Latino USA

Posts Tagged ‘Immigration’

Neighborly Policing In Alabama

Alabama is known for having some of the nation’s harshest anti-immigrant laws. In the tiny town of Clanton, officers were ordered to arrest anyone with a valid visa, leading to severe cases like the arrest of a breastfeeding mother. But police chief Brian Stilwell is trying to change his force’s negative image by finally reaching out to Clanton’s growing immigrant community. Ashley Cleek went down to the Alabama town to learn more.

 

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Ashley Cleek is a radio reporter and producer living in Birmingham, Alabama. Before moving down South, Ashley reported stories in Turkey, Ukraine, India, and Russia for American, German and British radio.  Her stories have appeared on radio shows like The World and Marketplace and on websites like PBS’s Tehran  Bureau, Global Post, and the Atlantic.

A Refuge For Detention Center Visitors

Reporter Martha Dalton takes us to the remote town of Lumpkin, Georgia. Volunteers are supporting  the family members of detained immigrants. One small act of kindness–creating a place to stay–helps these families visit their loved ones. The volunteers also create an opportunity for people to come and meet those affected by immigration detention policies.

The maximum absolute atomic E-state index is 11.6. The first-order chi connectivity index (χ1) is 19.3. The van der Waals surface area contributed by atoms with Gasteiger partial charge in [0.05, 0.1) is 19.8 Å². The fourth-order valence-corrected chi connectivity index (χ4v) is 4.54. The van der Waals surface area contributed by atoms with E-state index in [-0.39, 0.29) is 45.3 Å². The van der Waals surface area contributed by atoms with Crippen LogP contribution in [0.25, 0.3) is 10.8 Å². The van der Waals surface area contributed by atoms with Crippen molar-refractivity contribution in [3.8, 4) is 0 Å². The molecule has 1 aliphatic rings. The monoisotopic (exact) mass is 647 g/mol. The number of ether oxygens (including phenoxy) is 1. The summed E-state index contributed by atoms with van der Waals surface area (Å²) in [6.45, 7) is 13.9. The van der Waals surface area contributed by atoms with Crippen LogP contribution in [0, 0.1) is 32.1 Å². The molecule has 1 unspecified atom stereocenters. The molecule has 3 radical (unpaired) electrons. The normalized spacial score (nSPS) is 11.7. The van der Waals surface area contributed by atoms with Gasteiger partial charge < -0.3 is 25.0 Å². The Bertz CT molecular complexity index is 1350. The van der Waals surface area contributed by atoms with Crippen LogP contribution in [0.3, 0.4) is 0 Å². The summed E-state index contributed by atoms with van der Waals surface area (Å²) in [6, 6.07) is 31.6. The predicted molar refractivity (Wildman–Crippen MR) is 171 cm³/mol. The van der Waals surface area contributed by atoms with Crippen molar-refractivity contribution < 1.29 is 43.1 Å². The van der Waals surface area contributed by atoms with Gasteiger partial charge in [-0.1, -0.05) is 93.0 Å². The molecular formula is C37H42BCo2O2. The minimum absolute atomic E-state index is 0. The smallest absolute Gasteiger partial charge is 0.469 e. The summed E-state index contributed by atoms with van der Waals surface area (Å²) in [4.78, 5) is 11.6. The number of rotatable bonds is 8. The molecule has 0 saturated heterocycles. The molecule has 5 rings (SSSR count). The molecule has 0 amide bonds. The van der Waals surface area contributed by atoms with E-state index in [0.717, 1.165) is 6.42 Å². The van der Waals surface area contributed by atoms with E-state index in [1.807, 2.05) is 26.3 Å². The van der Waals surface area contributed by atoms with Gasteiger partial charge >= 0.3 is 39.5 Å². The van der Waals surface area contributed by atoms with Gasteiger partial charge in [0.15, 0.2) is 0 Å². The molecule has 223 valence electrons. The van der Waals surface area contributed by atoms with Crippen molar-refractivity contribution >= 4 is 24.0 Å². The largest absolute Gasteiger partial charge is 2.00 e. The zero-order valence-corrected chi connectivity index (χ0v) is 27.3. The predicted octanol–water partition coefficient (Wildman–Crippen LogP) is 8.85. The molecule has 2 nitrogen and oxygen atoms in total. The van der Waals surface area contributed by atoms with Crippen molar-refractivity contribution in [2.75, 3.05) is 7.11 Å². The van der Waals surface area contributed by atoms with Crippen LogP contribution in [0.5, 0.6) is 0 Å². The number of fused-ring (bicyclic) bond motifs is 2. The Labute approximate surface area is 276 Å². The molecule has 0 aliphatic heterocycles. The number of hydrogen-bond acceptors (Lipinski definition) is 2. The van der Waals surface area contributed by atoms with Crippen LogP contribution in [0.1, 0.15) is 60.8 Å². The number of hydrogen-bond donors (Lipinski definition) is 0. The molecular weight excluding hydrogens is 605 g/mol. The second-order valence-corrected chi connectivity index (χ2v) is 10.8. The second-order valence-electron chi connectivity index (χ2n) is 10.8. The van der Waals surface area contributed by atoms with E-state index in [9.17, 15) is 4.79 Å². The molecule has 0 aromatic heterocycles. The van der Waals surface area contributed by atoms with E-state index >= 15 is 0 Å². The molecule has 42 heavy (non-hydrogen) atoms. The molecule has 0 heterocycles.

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Martha Dalton is a reporter at WABE, Atlanta’s NPR station. She covers immigration and education, as well as other local issues. Martha has worked in partnership with NPR and its StateImpact project on reporting education policy and initiatives. Before joining WABE, she reported for CNNRadio. She has worked for several radio companies in the Southeast over the years.  In her former life she was an elementary school teacher and reading specialist.  She is a native of Atlanta.

Mirta Ojito: Death In The Neighborhood

In November 2008, Marcelo Lucero, an Ecuadorian immigrant was attacked and killed by seven teenagers in the town of Patchogue on Long Island. Later, one of his attackers confessed that hunting immigrants was a frequent pastime for his group of friends. Lucero’s death highlighted the disturbing trend that hate crimes against Latinos were on the rise and were being fueled by anti-immigrant rhetoric from local politicians. In her new book, Hunting Season: Immigration and Murder in an All American Town, Mirta Ojito revisits Lucero’s murder and explores the trends and circumstances that lead to his tragic death.

 

Photo by Joel Saget, AFP

 

 

MIRTA_OJITO-photo_by_clare_holtMirta Ojito, a reporter since 1987, has worked for The Miami Herald and El Nuevo Herald, and, from 1996 to 2002, for The New York Times, where she covered immigration, among other beats, for the Metro Desk. She has received numerous awards, including the American Society of Newspaper Editor’s writing award for best foreign reporting in 1999 for a series of articles about life in Cuba, and a shared Pulitzer for national reporting in 2001 for a New York Times series of articles about race in America.